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Which modifications of the prize-part of the ASP?

Posted by: Ekkehard Augustin - Thu Aug 03, 2006 11:17 am
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Which modifications of the prize-part of the ASP? 
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Post Which modifications of the prize-part of the ASP?   Posted on: Thu Aug 03, 2006 11:17 am
Bigelow has reported problems to get competitors for the ASP. The problem merely is that they lack funding - not their capabilities.

beacounter proposes to increase the prize money - but only one team can get that prize. So what about the others?

Bigelow also said he will award a contract (or severals?) - but not necessaryly to the prize-winner. This might make it interesting for funders, backers etc. to invest money into teams. But Bigelow's issue might be insufficient for them.

To me it seems as if the problem is that the required funds are much larger than those required to win the Ansari XPrize - Burt Rutan estimated an investment of $ 400 mio to be required in 2004 and t/Space's CXV will require that also - the level isn't at tens of millions but at hundreds of millions.

Paul Allen is an enthusiast and was willing to invest $ 20 mio - but $ 400 mio may be even too much in his eyes as a billionaire since that sum is a large portion of his fortune compared to $ 20 mio.

At present the suborbital market is emerging - it can't be expected that the orbital will follow that quickly. This doesn't fit into the expectations of funders, backers or investors that revenues, ROIs, profits are got from that investment of hundreds of millions.

The contract(s) Bigelow has been speaking about promise revenues - and thus fit into expectations.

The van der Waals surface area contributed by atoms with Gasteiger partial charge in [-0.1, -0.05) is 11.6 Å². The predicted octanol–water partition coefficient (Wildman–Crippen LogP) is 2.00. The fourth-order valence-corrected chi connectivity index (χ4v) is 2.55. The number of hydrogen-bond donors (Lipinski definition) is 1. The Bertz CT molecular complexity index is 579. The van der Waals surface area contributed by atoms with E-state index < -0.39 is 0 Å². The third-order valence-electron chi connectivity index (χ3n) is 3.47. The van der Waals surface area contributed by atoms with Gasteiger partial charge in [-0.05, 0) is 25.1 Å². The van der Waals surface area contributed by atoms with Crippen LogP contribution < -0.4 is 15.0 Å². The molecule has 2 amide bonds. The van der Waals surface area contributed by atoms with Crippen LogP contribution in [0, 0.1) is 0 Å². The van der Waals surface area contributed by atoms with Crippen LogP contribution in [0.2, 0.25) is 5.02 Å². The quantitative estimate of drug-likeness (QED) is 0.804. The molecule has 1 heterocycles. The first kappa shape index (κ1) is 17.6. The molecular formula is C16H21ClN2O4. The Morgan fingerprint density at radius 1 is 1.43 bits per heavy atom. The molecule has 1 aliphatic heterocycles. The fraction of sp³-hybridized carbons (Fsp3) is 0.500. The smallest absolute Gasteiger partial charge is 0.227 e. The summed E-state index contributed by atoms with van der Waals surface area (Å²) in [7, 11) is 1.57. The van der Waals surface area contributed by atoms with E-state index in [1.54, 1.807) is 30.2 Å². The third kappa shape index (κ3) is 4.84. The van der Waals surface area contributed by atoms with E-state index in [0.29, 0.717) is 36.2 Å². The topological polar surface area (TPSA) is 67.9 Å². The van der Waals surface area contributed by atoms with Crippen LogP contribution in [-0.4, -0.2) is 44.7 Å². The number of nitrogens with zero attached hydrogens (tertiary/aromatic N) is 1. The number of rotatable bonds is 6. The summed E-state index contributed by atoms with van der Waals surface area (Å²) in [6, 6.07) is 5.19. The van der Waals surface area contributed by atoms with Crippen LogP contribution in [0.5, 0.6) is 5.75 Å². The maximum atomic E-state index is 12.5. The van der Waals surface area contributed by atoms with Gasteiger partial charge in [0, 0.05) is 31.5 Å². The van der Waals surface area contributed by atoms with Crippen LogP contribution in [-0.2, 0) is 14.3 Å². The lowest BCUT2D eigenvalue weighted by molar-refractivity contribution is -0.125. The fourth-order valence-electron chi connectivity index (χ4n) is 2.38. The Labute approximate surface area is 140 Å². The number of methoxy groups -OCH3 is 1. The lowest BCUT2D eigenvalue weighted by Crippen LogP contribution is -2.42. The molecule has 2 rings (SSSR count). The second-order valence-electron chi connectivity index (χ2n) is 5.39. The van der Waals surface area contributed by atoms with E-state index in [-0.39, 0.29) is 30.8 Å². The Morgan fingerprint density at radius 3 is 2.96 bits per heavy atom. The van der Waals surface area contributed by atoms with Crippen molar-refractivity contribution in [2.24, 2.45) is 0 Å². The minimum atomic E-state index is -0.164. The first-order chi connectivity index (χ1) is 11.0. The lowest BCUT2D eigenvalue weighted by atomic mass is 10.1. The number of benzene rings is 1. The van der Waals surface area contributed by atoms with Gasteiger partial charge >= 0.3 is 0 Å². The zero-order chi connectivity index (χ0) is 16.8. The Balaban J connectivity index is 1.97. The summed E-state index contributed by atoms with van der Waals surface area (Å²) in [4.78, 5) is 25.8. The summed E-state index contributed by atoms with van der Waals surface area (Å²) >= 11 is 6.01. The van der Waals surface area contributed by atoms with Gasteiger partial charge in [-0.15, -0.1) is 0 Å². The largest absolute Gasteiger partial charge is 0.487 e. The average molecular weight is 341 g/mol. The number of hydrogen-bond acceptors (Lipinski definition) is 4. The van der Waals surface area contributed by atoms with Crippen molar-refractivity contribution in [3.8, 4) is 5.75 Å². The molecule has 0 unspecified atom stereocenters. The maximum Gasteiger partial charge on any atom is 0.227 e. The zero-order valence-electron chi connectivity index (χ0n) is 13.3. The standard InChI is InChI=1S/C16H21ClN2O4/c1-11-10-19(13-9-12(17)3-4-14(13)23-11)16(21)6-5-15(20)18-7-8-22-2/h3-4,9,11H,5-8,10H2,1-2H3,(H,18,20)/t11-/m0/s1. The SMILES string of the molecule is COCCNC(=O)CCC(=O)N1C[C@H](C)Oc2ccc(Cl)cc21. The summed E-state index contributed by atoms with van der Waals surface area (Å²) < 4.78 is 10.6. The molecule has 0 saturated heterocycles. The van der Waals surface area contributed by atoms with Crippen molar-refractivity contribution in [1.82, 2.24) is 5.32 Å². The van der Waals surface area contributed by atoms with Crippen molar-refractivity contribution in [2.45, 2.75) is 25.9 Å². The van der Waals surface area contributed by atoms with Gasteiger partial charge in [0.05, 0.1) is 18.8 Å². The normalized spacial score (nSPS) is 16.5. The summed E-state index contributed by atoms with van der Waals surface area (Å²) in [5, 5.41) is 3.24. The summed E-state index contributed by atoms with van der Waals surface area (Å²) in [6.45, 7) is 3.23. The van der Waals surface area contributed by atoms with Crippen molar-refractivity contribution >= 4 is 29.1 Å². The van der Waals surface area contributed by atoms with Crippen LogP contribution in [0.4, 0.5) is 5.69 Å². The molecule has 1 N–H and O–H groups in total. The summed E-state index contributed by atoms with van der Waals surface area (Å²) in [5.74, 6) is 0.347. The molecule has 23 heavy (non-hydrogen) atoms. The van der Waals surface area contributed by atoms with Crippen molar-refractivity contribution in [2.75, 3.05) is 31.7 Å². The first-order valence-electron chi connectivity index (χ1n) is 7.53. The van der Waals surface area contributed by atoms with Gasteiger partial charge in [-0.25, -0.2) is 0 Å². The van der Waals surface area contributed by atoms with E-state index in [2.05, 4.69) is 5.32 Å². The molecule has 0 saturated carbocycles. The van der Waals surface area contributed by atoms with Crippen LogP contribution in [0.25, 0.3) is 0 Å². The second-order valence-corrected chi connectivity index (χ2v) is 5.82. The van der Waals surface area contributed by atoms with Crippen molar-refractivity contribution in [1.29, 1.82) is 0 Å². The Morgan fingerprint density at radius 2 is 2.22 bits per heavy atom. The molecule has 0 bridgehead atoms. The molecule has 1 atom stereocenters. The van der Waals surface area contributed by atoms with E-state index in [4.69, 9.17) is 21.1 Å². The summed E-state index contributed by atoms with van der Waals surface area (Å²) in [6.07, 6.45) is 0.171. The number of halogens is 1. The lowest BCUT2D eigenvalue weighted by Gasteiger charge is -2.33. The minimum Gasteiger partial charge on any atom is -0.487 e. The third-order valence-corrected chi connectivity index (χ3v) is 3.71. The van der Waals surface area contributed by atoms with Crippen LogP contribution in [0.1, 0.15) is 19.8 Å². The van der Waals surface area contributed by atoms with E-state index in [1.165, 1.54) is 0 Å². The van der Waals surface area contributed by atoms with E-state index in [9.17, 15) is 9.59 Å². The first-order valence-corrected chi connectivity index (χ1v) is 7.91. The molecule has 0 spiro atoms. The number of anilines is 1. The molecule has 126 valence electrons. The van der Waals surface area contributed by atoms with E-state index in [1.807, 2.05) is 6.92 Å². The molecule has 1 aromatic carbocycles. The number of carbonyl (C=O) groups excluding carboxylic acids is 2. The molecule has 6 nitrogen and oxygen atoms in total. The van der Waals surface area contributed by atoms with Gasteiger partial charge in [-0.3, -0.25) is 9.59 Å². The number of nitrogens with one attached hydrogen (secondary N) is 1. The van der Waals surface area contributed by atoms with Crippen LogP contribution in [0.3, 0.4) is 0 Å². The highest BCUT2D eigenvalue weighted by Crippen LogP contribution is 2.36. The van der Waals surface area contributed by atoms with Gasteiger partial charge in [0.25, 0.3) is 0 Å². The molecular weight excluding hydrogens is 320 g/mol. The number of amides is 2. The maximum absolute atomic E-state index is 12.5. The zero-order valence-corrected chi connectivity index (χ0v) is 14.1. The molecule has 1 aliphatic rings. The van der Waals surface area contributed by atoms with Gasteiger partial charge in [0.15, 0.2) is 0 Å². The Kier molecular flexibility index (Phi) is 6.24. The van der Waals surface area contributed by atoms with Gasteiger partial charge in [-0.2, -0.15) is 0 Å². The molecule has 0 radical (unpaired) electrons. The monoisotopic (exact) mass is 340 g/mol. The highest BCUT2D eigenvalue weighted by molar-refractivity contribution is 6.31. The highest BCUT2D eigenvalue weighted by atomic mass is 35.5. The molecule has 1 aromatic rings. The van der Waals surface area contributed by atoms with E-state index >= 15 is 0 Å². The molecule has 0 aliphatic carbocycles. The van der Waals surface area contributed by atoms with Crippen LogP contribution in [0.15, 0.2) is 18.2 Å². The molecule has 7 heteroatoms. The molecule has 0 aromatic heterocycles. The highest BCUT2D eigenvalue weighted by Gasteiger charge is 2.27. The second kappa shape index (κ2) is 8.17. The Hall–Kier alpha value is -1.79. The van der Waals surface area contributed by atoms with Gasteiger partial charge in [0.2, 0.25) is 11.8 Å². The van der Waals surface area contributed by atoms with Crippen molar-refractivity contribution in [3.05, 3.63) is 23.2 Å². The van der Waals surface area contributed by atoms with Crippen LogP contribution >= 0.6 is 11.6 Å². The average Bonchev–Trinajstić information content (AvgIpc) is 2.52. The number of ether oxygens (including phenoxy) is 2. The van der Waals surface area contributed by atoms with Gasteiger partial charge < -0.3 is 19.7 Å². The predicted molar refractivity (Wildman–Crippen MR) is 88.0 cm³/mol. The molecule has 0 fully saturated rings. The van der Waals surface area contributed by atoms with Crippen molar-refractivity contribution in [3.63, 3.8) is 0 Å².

Should the prize-part of the ASP modified so that

1. prize money is awarded to a first-place winner, a second-place winner and a third-placer winner (or more) and

2. contracts differeing in conditions are awarded to a couple of teams (let's say ten)

?

What else modifications can or would you think of?



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Post    Posted on: Thu Aug 03, 2006 11:50 am
I would think Burt needs to get half of the investment money from Nasa and half from backers and then go after bigelows contrats and Nasa's COTS contracts. Nasa is not willing to throw money at unproven companies, but that equation should change if the only have to come up with half of the coin.

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Post    Posted on: Thu Aug 03, 2006 11:55 am
Hello, idiom,

this doesn't work given the ASP-rules that I want to keep completely.

But can you imagine a modification of the prize-part so that it contributes to COTS also? COTS-fit vehicle without NASA-funding but got by the ASP-competition?



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Post    Posted on: Thu Aug 03, 2006 12:05 pm
Cots, is I think a fair contract. Its not development money I don't think. I think Bigelow wants something developed in competetion with Nasa so that he can afford it.

There are banks and institutions that would fund to levels sufficent to compete for the ASP, but you have to show that there really is a LOT of profit to be made and secondly, that you are the person who can make it.

The Cots promise and Bigelows ongoing workload add something that the X Prize did not have, tangible near-term follow-up funding that should make the risk of throwing a fortune at the ASP worthwhile.

I dont think the problem is with the prize, I think its with the field.

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Post    Posted on: Thu Aug 03, 2006 1:05 pm